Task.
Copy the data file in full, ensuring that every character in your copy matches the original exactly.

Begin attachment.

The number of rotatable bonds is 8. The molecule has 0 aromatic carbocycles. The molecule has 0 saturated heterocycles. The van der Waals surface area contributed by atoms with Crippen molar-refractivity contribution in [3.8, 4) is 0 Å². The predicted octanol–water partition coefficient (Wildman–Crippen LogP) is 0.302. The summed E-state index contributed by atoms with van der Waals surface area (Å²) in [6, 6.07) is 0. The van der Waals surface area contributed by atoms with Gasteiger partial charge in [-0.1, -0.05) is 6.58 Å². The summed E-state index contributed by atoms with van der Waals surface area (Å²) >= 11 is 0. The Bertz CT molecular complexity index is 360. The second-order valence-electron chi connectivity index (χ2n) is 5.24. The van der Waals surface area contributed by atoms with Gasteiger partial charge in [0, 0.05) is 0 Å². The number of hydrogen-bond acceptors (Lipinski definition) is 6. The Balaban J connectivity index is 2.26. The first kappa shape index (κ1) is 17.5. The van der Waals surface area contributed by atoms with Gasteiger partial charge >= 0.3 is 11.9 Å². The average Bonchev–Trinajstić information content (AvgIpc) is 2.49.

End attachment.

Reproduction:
The number of rotatable bonds is 8. The molecule has 0 aromatic carbocycles. The molecule has 0 saturated heterocycles. The van der Waals surface area contributed by atoms with Crippen molar-refractivity contribution in [3.8, 4) is 0 Å². The predicted octanol–water partition coefficient (Wildman–Crippen LogP) is 0.302. The summed E-state index contributed by atoms with van der Waals surface area (Å²) in [6, 6.07) is 0. The van der Waals surface area contributed by atoms with Gasteiger partial charge in [-0.1, -0.05) is 6.58 Å². The summed E-state index contributed by atoms with van der Waals surface area (Å²) >= 11 is 0. The Bertz CT molecular complexity index is 360. The second-order valence-electron chi connectivity index (χ2n) is 5.24. The van der Waals surface area contributed by atoms with Gasteiger partial charge in [0, 0.05) is 0 Å². The number of hydrogen-bond acceptors (Lipinski definition) is 6. The Balaban J connectivity index is 2.26. The first kappa shape index (κ1) is 17.5. The van der Waals surface area contributed by atoms with Gasteiger partial charge >= 0.3 is 11.9 Å². The average Bonchev–Trinajstić information content (AvgIpc) is 2.49.